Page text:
Sir Edward Frankland
In 1852, English chemist Sir Edward Frankland presents the concept later known as chemical valence, a theory fundamental to understanding chemical structure. Frankland also was an advocate for clean water.
As six major epidemics of cholera swept the globe during the 19th century, fecally contaminated drinking water killed millions of people. For more than 30 of those terror-filled years, the resolute courage of one chemist, Edward Frankland, protected the public health.
So he is almost unknown today, although during his lifetime he was one of Britain’s most important chemists. Frankland discovered the fundamental principle of valency—the combining power of atoms to form compounds. He gave the chemical “bond” its name, and popularized the notation we use today for writing chemical formulas. He codiscovered helium, helped found synthetic organic and structural chemistry, and was the father of organometallic chemistry. He was also the first person to thoroughly analyze the gases from different types of coal, and—dieters take note—the first to measure the calories in food.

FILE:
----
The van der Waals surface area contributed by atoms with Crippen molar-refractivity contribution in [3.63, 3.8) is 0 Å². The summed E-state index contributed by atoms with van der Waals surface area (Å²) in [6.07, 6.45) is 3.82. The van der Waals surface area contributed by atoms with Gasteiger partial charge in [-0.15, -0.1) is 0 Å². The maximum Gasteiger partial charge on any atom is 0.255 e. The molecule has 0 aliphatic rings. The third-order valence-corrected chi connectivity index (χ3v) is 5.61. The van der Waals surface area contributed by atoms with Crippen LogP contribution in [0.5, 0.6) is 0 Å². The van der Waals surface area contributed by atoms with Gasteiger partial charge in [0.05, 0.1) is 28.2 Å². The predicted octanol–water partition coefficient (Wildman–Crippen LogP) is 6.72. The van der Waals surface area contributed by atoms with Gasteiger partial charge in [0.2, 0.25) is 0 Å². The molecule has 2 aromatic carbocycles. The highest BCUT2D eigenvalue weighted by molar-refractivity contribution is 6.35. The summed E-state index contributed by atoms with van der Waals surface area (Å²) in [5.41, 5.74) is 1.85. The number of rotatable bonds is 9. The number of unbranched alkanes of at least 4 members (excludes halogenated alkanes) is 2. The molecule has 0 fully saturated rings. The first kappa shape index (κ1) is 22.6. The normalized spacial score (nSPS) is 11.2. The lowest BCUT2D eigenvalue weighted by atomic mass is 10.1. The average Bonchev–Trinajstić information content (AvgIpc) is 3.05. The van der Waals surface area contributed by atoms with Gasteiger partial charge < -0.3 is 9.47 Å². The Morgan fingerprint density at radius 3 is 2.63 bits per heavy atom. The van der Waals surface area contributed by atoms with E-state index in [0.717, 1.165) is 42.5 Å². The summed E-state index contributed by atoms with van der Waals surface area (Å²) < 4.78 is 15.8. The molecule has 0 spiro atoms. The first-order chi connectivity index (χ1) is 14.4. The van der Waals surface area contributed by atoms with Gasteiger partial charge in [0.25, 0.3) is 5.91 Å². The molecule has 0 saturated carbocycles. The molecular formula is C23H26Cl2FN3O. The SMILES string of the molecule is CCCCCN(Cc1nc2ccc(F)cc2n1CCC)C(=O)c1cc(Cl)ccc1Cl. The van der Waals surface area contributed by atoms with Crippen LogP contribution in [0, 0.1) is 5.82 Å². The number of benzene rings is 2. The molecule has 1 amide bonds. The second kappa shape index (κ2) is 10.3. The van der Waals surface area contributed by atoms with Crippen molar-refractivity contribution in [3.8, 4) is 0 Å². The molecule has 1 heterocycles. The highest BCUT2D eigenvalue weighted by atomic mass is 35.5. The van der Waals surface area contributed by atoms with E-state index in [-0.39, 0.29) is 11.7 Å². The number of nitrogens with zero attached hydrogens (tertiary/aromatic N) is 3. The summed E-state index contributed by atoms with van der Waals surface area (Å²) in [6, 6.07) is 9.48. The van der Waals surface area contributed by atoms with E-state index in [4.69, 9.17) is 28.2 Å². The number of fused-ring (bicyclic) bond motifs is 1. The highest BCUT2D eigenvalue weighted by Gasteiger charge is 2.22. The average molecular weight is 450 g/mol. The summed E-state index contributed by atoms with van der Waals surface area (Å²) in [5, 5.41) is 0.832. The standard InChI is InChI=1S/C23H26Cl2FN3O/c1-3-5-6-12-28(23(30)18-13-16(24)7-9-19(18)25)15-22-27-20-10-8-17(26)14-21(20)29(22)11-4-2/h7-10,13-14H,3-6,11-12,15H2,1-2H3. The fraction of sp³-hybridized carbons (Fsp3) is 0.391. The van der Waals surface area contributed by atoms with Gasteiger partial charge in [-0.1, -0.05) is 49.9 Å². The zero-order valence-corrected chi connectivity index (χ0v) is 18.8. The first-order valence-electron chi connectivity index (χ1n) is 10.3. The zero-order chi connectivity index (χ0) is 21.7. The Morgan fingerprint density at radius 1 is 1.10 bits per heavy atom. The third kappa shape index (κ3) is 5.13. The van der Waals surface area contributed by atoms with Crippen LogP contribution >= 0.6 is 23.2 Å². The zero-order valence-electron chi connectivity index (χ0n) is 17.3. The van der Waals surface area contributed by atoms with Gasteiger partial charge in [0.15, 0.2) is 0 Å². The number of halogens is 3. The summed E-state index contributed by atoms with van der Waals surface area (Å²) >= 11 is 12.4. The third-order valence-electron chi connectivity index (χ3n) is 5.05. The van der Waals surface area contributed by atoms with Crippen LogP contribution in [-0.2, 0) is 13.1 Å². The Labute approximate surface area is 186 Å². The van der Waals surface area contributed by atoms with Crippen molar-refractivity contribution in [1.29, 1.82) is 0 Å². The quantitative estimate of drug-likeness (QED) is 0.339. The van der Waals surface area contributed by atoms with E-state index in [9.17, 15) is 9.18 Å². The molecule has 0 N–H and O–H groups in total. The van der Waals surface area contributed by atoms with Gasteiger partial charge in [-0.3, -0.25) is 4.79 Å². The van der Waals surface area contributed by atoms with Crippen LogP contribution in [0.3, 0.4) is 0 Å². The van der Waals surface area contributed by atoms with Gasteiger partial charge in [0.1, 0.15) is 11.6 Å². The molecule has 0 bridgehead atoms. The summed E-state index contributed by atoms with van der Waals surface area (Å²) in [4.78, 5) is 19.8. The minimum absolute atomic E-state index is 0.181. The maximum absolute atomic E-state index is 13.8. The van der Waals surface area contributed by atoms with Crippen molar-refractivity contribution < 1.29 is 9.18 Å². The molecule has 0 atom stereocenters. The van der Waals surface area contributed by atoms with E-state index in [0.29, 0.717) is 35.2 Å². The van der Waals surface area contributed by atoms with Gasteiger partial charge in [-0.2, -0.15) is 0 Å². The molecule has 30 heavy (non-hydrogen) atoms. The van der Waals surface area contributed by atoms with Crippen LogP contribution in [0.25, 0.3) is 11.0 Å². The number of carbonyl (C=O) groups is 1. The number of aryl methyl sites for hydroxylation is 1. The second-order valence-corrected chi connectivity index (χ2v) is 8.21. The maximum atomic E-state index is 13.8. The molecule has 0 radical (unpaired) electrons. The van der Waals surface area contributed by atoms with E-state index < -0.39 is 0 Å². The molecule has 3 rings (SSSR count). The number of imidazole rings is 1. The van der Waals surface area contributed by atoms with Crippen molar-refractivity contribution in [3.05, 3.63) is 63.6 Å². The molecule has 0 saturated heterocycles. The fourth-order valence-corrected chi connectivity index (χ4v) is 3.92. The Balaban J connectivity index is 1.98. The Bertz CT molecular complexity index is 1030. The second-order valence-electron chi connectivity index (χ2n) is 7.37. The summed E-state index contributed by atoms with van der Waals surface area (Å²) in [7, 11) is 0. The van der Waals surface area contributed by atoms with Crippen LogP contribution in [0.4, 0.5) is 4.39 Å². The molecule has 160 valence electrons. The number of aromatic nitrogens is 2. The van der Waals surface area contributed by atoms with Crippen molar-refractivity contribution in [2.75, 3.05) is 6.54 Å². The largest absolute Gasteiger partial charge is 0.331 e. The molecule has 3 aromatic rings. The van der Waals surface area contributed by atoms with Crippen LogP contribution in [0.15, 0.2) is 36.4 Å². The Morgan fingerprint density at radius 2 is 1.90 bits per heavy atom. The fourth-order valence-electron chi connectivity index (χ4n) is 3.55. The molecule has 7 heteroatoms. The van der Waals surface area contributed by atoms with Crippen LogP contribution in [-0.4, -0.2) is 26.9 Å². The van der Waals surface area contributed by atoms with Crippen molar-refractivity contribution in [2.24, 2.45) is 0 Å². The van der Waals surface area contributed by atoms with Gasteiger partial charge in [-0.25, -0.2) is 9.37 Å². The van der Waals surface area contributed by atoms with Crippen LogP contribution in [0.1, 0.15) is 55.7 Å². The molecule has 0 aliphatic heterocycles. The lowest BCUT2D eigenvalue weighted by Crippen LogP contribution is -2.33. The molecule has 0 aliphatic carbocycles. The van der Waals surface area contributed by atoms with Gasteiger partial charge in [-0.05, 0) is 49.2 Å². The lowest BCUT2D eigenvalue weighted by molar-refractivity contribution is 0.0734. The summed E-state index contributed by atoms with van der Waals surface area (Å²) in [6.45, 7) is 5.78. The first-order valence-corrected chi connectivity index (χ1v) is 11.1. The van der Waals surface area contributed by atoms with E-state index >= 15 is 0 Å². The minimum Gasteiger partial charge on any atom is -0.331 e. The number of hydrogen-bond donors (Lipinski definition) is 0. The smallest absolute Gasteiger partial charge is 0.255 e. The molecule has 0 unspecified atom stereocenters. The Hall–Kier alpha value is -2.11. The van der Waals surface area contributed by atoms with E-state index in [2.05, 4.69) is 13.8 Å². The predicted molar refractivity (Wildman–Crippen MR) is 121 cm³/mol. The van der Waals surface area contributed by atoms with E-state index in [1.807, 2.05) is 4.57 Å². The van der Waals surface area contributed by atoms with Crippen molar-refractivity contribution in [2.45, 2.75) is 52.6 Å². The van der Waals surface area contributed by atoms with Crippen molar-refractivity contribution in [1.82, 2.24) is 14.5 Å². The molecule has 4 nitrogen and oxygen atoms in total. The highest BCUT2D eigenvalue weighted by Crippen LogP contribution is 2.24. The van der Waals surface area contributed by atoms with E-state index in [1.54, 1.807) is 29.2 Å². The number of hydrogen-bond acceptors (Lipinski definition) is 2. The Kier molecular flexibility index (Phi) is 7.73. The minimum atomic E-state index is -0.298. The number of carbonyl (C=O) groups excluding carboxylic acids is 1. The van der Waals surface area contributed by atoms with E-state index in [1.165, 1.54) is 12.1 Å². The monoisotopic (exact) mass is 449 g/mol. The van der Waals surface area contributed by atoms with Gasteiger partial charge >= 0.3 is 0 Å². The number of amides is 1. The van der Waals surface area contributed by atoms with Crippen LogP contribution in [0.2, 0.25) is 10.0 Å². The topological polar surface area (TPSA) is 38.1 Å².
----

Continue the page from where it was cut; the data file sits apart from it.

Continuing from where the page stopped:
Edward Frankland believed that water was guilty until proven innocent, and he condemned tainted water with the righteous conviction of a law-and order prosecutor. For 30 years, Frankland was a strong voice—often the only voice—for clean water. Unfortunately, no one knew for sure what clean water was. Frankland staked out a radical position: whatever the deadly agents were, they were almost certainly introduced into water by sewage, so any trace of sewage raised a red flag. He became convinced later that some of the microscopic bacteria in water probably caused fatal diseases. Frankland approached the problem as a chemist. He devised sensitive new techniques for determining the amount of organic nitrogen in water samples.
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Excerpted with permission, ChemMatters
Copyright © 2002 American Chemical Society